This year, more children were diagnosed with autism than with AIDS, diabetes and cancer combined, yet there is no known medical detection or cure for this condition.
For children who are on the autism spectrum, trying to learn, and communicate with, their mainstream peers can be a daunting and frustrating experience.
This is because the condition not only affects the critical social and communication skills that young people need to thrive in the classroom.
Fortunately, some schools have tailored all of their learning programs to these students and are making incredible progress in helping students with learning difficulties achieve their best.
One of them is Giant Steps Sydney, established in 1995, which is now recognised as a leading education centre including a range of integral services to meet the needs of students from 5-18 years.
In recognition of its outcomes for students with disabilities, Giant Steps Sydney was recently named a finalist in the Special Education School of the Year category ahead of the Australian Education Awards 2020.
Resilience in the face of adversity
The school’s acting principal Andrew Frakes said the year had barely begun before the impact of COVID-19 was felt deeply by the school’s staff, students and school community.
“We recognised very quickly that it was not possible for our families to successfully replicate the supports required to facilitate their child’s learning in the home environment,” Frakes told The Educator.
“Given the vulnerability of our student population and the impact of having a child with autism at home for sustained periods, Giant Steps provided continuous service, remaining open”.
Frakes said that during the various stages of COVID-19 restrictions, student attendance rates were in excess of 80%.
He said this coincided with significant measures to ensure the wellbeing of both students and staff.
“The success of our school during this pandemic is undoubtedly attributed to our hard-working staff,” he said.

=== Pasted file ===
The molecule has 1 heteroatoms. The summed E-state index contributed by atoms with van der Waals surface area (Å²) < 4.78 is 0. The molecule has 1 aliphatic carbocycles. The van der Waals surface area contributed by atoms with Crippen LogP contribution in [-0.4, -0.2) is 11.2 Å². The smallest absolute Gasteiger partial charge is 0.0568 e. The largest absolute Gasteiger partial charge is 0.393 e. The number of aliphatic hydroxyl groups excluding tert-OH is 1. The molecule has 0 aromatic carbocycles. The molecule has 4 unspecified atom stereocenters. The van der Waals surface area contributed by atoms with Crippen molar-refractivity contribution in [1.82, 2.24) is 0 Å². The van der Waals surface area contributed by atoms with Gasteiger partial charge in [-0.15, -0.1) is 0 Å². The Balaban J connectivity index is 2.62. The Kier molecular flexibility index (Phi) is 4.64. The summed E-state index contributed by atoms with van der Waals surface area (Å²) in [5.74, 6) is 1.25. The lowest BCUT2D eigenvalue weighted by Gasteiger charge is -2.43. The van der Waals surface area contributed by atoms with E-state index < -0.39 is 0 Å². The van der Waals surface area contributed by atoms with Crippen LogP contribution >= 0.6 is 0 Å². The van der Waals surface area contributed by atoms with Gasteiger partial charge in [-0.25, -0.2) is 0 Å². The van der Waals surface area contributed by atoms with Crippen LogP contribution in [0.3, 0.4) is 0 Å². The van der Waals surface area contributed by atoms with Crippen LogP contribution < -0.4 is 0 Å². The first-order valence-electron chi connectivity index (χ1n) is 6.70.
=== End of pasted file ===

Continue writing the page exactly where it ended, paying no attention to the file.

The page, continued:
“Not only did they continue to deliver normal programming and adapt to the additional workload brought on by COVID-19, they also implemented a new school-wide literacy initiative”.
Frakes said the school’s transdisciplinary approach to education has played a significant role in the success of its programs.
“Autism specific supports and strategies, including speech, music and occupational therapy support, are layered onto the curriculum within the classroom setting, to ensure our programs are engaging and motivating to our students so they are active learners,” he explained.
“Individualisation of these supports and outcomes allow for students to be at their edge of learning, while remaining part of the social context of the classroom”.
Frakes said the strength of the program also derives from the support of the school’s Board, who he said have been responsive to new ways of helping teachers and students achieve their best.
“[The Board] are passionate in their promotion and support of innovative practice and excellence in Special Education”.
‘School’s mustn’t become stagnant’
In May, research from the Centre for Independent Studies found that the approximate impact of a term of school closures for disadvantaged students range from 1.5 weeks to 3.3 weeks of lost learning, depending on subject and year level.
This followed a series of other studies by leading universities which found the learning outcomes of 46% of all children could suffer from the transition to remote and flexible learning.
“It is often said that a crisis tends to expose existing inequalities in society,” he said.
“The most important challenge facing special education is ensuring that the inequality so often faced by our students is not exacerbated by the pandemic”.
Frakes said special education can play a big role in ensuring schools remain operational wherever possible.
“As remote education is not possible for many students in special education schools, it is pertinent that schools look to institute measures that allow them to safely operate through any lockdown,” he said.
“It is also important that schools do not become stagnant. This crisis may last many years and it is vital that special schools continue to develop new initiatives and continue to improve processes”.